For adults age 16 and over, there is no limit on the number of hours or number of days the employer can require the employee to work.  However, overtime is required if employees work in excess of 40 hours in a week.

Do I have to pay my employees overtime?
Employees covered by the FLSA must be paid a minimum of 1.5 times their base pay for work over 40 hours per week. 

If my employee works nights and weekends only, but under 40 hours, must they be paid overtime?
No.  Under the FLSA, extra pay for working non-traditional hours is up to the employer and employee to work out; there is no requirement that overtime be paid for evening or weekend work if the employee works under 40 hours.

Image by Flickr user GirlReporter (Creative Commons)


Small Business Defined

In an earlier post, we discussed the definition of a small business, as issued by The U.S. Small Business Administration.  We wanted to revise and clarify the posting on what is defined as a small business.  The Federal Register provides a comprehensive listing of size standards, which apply to all SBA programs.

Businesses are categorized by:

  • the size of the business in terms of annual receipts, or
  • the number of employees.

When calculating the number of employees, include all full-time, part-time and temporary employees.  “Volunteer” workers such as interns who are not paid, would not be counted.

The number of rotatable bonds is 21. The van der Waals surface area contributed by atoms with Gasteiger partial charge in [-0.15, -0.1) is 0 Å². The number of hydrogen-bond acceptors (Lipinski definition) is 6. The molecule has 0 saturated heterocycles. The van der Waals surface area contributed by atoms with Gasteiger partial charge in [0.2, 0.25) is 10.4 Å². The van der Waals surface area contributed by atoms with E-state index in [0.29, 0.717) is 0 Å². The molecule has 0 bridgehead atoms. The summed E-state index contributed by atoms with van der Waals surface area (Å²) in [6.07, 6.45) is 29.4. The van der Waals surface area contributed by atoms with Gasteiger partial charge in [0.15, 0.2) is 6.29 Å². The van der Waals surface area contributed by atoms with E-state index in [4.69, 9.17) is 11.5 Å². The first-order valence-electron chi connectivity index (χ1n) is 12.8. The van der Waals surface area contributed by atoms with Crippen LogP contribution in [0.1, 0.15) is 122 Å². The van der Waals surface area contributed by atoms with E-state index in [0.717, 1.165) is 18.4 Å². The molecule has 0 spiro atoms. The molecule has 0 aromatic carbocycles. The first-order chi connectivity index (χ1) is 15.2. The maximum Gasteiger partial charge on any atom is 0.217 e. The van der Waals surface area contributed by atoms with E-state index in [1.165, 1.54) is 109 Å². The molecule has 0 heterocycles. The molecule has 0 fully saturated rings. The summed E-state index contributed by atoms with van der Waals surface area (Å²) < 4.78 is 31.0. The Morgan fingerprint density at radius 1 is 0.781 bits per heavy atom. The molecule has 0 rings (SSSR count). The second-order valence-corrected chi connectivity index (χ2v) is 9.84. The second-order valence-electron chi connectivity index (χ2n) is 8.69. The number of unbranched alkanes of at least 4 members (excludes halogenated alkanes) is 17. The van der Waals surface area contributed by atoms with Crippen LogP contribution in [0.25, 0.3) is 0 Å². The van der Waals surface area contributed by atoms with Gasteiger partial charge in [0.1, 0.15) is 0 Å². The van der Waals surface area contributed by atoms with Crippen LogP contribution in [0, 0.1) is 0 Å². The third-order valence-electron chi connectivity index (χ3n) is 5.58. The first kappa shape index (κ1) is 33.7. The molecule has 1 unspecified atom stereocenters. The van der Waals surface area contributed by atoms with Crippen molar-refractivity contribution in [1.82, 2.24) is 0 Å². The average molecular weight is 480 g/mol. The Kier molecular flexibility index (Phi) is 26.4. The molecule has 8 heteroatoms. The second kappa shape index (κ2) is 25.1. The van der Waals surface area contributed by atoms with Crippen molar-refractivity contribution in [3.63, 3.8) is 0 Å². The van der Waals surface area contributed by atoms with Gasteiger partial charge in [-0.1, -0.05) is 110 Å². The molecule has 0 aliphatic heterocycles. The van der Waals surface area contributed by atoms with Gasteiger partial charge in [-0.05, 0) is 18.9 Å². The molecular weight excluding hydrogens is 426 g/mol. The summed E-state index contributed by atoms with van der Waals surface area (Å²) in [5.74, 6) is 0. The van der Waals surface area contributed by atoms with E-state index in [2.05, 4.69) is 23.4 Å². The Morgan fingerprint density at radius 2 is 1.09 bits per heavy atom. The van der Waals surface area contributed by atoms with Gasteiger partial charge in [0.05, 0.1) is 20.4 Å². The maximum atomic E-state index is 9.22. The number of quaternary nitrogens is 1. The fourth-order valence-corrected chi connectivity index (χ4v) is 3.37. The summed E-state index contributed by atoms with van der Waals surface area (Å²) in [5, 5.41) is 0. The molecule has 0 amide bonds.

While many businesses are counted as “small” if they have under 500 employees, others have a lower or higher threshold for statutory purposes, and still others are counted by dollar amounts.  Check out your business type here!


Securing a Domain Name Before you Apply for a Trademark

Domain Names

We’ve already discussed the importance of seeking Federal trademark registration for your business name. Once you’ve come up with a great name for your new business, you must perform a thorough search to ensure you can use and protect that name before applying for a trademark. There is however, one very important step you should take before formally applying for a trademark – registering the corresponding domain name.

You’ve no doubt heard of cybersquatters. Cybersquatters register domain names in bad faith with the sole intent of exploiting money from the rightful owner of the trademark associated with that domain name. While there are legal causes of action against cybersquatters, these procedures are often complicated and typically expensive. Many cybersquatters are not located in the US and countries vary in their legal stance on cybersquatting.